Due to this manipulative aspect of “civilization,” the European worldview exists as a significant example of a fallacious construction regarding the way a culture should operate. Operating within a rigid system of social hierarchy and economic realism, the eurocentric model of “civilization” evolved out of a collection of ideals grounded within the European norms. Aspects like writing, institutionalized government, and established currency were seen as tokens of a fully functioning society, one that the Europeans believed achieved the fullest that humanity could offer. Thus, due to the dualistic nature of language, if “civilization” is the aforementioned concept, uncivilized cultures must therefore, be the exact opposite: without writing, decentralized government, etc. Moreover, because those social and political components are what Europeans consider to be ideal, cultures that do not exhibit those components fall victim to an immediate, condescending reaction from Europeans with this mindset. In fact, many scholars like Pierre Clastres depict this condescending reaction as an evolutionary relationship, where cultures depicted as “uncivilized” are treated as immature manifestations of the European ideal. All the social, political, and economic components Europeans regard as “civilized” are seen through this evolutionary model as the end to be achieved through development. It is through this development that perpetuates the colonial mindset as the method for raising the immature “underdeveloped” societies to the level of European civilization, turning exploitive colonization into a noble mission.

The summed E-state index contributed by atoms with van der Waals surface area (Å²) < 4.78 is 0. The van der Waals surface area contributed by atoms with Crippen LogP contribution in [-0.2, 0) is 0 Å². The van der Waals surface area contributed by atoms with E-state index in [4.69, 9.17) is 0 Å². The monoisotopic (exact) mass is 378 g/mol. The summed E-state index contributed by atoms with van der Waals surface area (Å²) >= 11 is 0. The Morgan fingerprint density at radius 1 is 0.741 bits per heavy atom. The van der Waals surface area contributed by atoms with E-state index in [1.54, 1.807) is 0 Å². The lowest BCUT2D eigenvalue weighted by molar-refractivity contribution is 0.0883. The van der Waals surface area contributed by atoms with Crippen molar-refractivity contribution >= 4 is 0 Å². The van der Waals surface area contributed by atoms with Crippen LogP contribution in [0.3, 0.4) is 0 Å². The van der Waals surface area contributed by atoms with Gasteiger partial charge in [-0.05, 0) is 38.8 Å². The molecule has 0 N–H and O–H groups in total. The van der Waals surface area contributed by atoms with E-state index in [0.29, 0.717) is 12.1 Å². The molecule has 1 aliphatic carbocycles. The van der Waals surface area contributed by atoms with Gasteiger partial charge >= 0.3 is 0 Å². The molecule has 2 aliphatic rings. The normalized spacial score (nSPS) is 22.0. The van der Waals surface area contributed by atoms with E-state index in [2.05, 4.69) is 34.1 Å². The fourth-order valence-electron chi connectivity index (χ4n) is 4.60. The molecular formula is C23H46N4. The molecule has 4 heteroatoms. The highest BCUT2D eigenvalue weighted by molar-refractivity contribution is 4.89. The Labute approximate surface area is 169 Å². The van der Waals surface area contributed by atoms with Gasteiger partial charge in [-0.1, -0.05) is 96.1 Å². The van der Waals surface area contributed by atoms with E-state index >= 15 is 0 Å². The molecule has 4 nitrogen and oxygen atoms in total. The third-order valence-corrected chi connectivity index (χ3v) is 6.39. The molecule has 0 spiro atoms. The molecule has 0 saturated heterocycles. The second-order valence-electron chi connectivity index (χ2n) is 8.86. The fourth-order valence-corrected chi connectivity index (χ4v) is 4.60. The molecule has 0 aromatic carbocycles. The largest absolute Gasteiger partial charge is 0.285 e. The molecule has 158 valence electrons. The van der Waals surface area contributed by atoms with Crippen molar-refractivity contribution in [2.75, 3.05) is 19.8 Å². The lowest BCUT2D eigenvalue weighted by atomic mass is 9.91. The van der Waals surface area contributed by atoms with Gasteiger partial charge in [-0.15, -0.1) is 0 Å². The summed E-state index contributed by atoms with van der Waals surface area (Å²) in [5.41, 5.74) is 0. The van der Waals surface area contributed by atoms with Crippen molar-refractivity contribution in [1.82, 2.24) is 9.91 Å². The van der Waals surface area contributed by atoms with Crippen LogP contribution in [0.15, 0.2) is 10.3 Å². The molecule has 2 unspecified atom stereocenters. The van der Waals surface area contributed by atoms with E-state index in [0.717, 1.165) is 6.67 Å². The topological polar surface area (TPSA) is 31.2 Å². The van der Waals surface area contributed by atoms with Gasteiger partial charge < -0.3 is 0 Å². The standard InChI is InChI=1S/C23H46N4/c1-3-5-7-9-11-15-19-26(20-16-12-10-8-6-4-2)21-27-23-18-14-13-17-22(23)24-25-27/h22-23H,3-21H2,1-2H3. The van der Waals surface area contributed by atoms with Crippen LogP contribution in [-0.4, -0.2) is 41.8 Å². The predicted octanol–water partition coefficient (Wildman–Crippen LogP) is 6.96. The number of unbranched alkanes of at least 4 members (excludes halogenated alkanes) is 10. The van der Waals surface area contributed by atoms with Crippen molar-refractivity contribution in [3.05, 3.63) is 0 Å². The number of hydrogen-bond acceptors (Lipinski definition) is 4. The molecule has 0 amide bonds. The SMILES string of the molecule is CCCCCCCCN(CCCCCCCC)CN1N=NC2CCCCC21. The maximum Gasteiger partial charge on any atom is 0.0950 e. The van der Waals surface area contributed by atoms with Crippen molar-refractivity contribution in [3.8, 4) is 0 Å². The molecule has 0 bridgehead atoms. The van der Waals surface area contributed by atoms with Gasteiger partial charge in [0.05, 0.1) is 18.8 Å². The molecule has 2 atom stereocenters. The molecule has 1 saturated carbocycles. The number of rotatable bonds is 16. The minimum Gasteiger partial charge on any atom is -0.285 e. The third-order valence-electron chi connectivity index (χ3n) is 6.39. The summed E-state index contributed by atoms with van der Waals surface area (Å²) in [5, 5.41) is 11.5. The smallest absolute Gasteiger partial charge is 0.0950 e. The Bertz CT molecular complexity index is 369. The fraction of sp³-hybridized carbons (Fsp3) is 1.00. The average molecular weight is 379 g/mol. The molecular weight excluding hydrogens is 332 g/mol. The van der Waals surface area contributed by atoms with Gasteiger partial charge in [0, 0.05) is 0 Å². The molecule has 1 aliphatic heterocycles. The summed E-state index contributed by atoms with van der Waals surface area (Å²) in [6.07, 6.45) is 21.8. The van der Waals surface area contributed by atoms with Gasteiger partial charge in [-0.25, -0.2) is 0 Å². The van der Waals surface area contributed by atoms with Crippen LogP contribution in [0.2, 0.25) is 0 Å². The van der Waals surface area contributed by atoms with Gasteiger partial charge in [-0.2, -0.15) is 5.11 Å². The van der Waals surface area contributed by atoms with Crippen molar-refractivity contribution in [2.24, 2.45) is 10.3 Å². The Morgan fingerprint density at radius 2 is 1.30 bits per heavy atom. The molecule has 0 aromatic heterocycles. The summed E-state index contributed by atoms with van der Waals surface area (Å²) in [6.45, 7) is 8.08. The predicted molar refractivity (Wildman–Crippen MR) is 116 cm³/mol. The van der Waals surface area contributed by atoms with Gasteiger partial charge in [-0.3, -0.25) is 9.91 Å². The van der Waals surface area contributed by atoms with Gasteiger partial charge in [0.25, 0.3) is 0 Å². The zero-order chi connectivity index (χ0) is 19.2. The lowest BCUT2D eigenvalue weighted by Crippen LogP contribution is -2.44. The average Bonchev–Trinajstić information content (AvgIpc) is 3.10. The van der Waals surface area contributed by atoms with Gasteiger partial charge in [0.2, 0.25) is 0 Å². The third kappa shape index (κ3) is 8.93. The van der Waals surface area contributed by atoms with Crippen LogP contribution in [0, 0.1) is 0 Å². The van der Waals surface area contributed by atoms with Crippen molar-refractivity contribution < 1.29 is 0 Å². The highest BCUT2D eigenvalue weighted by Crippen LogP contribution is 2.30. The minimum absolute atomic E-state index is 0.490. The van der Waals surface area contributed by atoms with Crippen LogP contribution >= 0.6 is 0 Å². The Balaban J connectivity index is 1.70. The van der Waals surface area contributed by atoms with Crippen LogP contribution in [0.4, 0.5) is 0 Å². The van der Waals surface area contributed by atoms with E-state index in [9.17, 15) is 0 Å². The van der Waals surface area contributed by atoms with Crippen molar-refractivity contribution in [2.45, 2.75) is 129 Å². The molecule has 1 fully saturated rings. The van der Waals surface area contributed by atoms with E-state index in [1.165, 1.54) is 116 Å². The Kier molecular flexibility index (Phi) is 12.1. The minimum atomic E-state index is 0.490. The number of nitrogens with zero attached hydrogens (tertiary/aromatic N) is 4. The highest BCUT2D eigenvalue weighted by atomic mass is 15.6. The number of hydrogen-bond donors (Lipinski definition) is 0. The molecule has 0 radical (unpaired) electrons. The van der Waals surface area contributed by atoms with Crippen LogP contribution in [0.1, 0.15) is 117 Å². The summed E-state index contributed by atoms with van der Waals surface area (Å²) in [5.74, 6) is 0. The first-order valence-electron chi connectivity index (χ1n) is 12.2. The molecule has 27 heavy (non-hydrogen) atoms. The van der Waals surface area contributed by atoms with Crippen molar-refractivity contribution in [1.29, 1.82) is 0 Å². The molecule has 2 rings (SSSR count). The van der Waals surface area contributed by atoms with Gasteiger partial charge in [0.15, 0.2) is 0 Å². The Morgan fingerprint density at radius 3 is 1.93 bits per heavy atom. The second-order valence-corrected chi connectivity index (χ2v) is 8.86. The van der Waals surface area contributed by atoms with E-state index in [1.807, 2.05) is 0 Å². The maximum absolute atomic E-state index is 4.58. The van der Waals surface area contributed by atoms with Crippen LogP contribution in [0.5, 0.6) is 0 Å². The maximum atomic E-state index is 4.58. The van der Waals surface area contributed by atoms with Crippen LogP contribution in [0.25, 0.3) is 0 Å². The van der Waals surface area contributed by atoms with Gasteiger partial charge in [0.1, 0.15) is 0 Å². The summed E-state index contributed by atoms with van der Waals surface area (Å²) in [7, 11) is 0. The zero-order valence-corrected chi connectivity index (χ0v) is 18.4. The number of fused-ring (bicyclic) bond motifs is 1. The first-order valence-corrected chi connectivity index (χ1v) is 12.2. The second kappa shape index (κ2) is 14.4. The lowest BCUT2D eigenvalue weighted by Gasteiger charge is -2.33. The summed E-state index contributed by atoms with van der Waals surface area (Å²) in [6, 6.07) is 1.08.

Concluding Remarks

Civilization is a coercive system of power that requires one group to assert dominance over another. Civilization cannot be defined in a universal term; rather, certain groups define civilization in varying ways. “Civilizations” especially those of Western Europe, see it as their duty, or “The White Man’s Burden,” to impose their beliefs upon other groups that they encounter. This mission has taken various forms throughout history including slavery and colonization. Whites see it as their obligation to “educate” and “civilize” others that they encounter. They fail to realize that these groups have their own principles and ways of life. The European view of civilization leads to countless negative consequences. The European definition evolves to include sedentary life, monetary economy, writing, and religion. If a culture does not include these facets, it is instantly deemed savage and uncivilized. Exploration arose as a means to discover more wealth and further expand these values of civilization. Europeans would not stop until the entire globe encompassed their ideals and was “civilized.” Europeans justified their conquests using Christianity and religion. They converted pagans to Christianity and used this to justify slavery. The success of small colonies led to increased desire to colonize more, and this led to a rush to conquer all “uncivilized” areas of the globe. The world fell into a downward spiral and resulted in the world we have today: a world dominated by Western civilization, where self (Western civilization) defines the other.